In This Article Expand or collapse the "in this article" section Symbolic Boundaries

  • Introduction
  • General Overviews
  • Early Antecedents to the Symbolic Boundaries Concept
  • Symbolic Boundaries and Legitimacy in the Professions, Science, and Work

Sociology Symbolic Boundaries
Kyle Puetz
  • LAST REVIEWED: 01 July 2020
  • LAST MODIFIED: 25 September 2018
  • DOI: 10.1093/obo/9780199756384-0158


Symbolic boundaries refer to demarcations that distinguish one set of persons, groups, objects, and/or other social entities from another such set. There are a wide variety of different theoretical and operational definitions that plausibly fall under the umbrella of symbolic boundaries, but generally speaking, such boundaries are “symbolic” because they are culturally constituted and/or have a constituent aspect that is subjectively meaningful. This speaks to the idea that boundaries are socially created and do not perfectly correspond to objective differences in the social or material environment. Sociologists working in a critical vein recognize symbolic boundaries as important because they underlie systems of stratification; symbolic boundaries are theorized to play an important role in the production and reproduction of unequal social relationships between persons and groups. Symbolic boundaries are also conceptually important because they comprise systems of classification and play a role in several cognitive processes: the assignment of meaning, attention, identity management, processes of evaluation, and the formation and expression of cultural preferences. The conceptual and operational flexibility of the symbolic boundary concept means that sociologists apply it to very different social phenomena. Social scientists have employed it in reference to, among other things, discursive moral judgments that implicitly generate in-groups and out-groups; ritual interdictions against particular practical activities; patterned differences in cultural preferences; narrative constructions of moral worthiness and moral pollution; and claims of jurisdictional control by epistemic or professional authorities. Despite this variety, these conceptualizations still share an important resemblance. As an analytical trope, the symbolic boundary emphasizes structural or formal features of culture—the binary structure of cultural codes, cultural holes embedded within a patterned network of cultural relations, categorical asymmetries in visibility—rather than cultural content. The concept has become essential to analyses performed in the substantive study of art; civil society; cognition; deviance; evaluation; gender and sexuality; identity; institutions and organizations; popular culture; professions and work; race, ethnicity, and nationalism; religion; science; social inequalities; and social movements.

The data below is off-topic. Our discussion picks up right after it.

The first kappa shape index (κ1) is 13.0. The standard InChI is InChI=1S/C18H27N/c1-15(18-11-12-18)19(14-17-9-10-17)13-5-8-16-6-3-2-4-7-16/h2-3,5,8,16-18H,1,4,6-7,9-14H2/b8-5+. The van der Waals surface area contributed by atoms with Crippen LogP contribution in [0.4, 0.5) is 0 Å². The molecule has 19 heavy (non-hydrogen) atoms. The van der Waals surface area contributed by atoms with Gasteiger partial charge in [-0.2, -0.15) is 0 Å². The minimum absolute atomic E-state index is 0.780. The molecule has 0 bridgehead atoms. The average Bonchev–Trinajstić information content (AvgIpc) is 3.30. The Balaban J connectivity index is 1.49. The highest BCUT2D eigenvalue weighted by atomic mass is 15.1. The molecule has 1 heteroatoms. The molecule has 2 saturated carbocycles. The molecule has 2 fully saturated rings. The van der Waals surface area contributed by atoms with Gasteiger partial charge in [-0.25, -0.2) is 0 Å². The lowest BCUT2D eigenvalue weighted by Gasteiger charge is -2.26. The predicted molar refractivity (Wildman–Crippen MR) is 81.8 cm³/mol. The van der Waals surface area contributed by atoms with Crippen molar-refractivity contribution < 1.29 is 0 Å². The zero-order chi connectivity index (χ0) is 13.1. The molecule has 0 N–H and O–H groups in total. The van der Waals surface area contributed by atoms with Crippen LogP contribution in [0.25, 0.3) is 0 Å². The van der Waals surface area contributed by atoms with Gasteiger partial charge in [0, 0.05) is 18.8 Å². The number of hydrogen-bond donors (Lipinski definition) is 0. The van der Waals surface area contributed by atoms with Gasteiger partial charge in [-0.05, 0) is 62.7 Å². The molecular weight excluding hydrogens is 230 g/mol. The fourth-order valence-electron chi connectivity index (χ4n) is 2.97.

General Overviews

Perhaps due to the conceptual and operational flexibility of the symbolic boundary concept, there have been relatively few literature reviews or summaries that pertain to symbolic boundaries as a concept. The selected works speak to the efforts of Michéle Lamont, who provides seminal discussions of the concept of symbolic boundaries in several empirical works, to formalize and popularize the concept of symbolic boundary. Lamont and Fournier 1992 is a collection of contributions from a variety of contemporarily renowned boundary theorists. Lamont and Molnár 2002 and Pachucki, et al. 2007 provide broad assessments of the state of the theoretical literature.

  • Lamont, Michéle, and Marcel Fournier, eds. 1992. Cultivating differences: Symbolic boundaries and the making of inequality. Chicago: Univ. of Chicago Press.

    An edited volume and early programmatic statement on symbolic boundaries as a concept. Topics include the institutionalization of cultural categories, the use of culture for exclusionary purposes, gender and ethnicity in boundary-work, and boundary-work in civic and political life.

  • Lamont, Michéle, and Virág Molnár. 2002. The study of boundaries in the social sciences. Annual Review of Sociology 28:167–195.

    DOI: 10.1146/annurev.soc.28.110601.141107

    In this review article, Lamont and Molnár provide a typology for understanding variability among boundaries according to specific properties. These include permeability, salience, durability, and visibility.

  • Pachucki, Mark, Sabrina Pendergrass, and Michéle Lamont. 2007. Boundary processes: Recent theoretical developments and new contributions. Poetics 35:331–351.

    DOI: 10.1016/j.poetic.2007.10.001

    This review article provides a comprehensive discussion of the boundary literature, with particular attention given to ethno-racial boundaries and aesthetic boundaries.

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